Spreading over 1,400 acres on a rocky outcrop, the temple complex is said to consist 99 rocky caves with drip-ledges, of which only nine could be seen today. Sasseruwa is of great spiritual significance to Buddhists, as it was home to a Buddhist hermitage with over 300 Arahat Bhikkus, but today, what remains is only a fraction of its past. It is one of the places in the country where the workmanship of ancient Sinhala sculptors is clearly visible. Sasseruwa Buddha has a special place in our annals. The over 42 feet high unfinished image has been cut in the living rock carved between 750-850 AD, depicting many features similar to the nearby Avukana Buddha. As the morning light beckons, the temple exudes a tranquil ambience.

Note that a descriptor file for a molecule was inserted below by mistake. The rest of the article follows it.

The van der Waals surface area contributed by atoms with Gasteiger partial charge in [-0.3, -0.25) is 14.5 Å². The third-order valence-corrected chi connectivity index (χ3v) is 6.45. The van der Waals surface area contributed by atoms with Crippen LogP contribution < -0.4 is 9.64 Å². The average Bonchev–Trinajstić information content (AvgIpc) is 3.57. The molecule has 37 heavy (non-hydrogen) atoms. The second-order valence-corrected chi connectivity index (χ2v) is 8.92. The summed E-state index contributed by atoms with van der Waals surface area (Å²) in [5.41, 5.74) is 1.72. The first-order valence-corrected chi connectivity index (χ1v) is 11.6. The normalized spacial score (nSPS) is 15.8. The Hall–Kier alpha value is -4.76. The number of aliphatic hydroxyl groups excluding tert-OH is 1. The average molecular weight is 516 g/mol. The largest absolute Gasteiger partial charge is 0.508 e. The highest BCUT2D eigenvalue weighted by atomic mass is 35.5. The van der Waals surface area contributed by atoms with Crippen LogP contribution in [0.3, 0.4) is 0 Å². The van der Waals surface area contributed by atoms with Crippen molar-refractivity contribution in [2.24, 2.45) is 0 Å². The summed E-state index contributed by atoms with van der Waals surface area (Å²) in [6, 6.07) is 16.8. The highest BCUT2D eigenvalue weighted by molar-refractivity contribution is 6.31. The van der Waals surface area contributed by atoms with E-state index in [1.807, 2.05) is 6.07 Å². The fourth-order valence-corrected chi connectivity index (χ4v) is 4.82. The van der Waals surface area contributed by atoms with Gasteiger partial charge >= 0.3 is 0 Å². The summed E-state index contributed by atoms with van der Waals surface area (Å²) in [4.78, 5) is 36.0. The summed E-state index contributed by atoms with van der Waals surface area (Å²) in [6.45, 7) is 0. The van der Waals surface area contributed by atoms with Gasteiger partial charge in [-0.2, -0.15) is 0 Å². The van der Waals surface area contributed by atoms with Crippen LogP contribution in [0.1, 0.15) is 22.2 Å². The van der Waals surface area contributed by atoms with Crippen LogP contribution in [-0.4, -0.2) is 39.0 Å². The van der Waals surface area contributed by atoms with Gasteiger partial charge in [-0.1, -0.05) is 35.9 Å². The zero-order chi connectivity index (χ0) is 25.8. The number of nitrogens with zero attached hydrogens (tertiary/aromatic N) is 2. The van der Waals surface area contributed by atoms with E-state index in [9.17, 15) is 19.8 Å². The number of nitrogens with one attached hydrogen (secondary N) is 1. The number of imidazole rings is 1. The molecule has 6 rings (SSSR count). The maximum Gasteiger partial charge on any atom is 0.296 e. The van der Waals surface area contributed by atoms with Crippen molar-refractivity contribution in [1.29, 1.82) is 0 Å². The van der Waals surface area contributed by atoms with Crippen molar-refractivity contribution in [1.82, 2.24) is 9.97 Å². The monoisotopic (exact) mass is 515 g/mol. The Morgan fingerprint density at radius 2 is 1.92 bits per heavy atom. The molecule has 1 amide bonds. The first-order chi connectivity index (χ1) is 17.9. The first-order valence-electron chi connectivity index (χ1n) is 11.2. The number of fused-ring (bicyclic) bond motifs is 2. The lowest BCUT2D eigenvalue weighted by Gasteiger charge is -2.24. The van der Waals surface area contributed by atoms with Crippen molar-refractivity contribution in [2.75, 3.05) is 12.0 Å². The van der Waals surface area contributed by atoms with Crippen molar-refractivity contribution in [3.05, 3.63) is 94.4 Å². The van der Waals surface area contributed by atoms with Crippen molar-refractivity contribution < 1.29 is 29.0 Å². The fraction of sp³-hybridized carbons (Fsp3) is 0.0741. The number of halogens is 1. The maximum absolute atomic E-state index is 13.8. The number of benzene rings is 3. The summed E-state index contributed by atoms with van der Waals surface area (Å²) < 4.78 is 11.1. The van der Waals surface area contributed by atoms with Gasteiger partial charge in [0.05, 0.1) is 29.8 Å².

Though other remains of antiquity are present, the jewel of the temple is definitely the stone cut Buddha statue. Climbing to the upper level of the hill through the stone flight of stairs, one could not help but look up to catch a glimpse of Buddha’s serene face, which looks upon the world with kindness and compassion. One can only be humbled by its presence.
According to historical notes available in the temple, Sasseruwa was the first place chosen to build the Buddha colossus by the great tank builder, King Dhatusena. As the work proceeded the monarch had a suspicion about the strength of the rock. He therefore abandoned the site midway and chose another at Avukana, 14 kilometres away.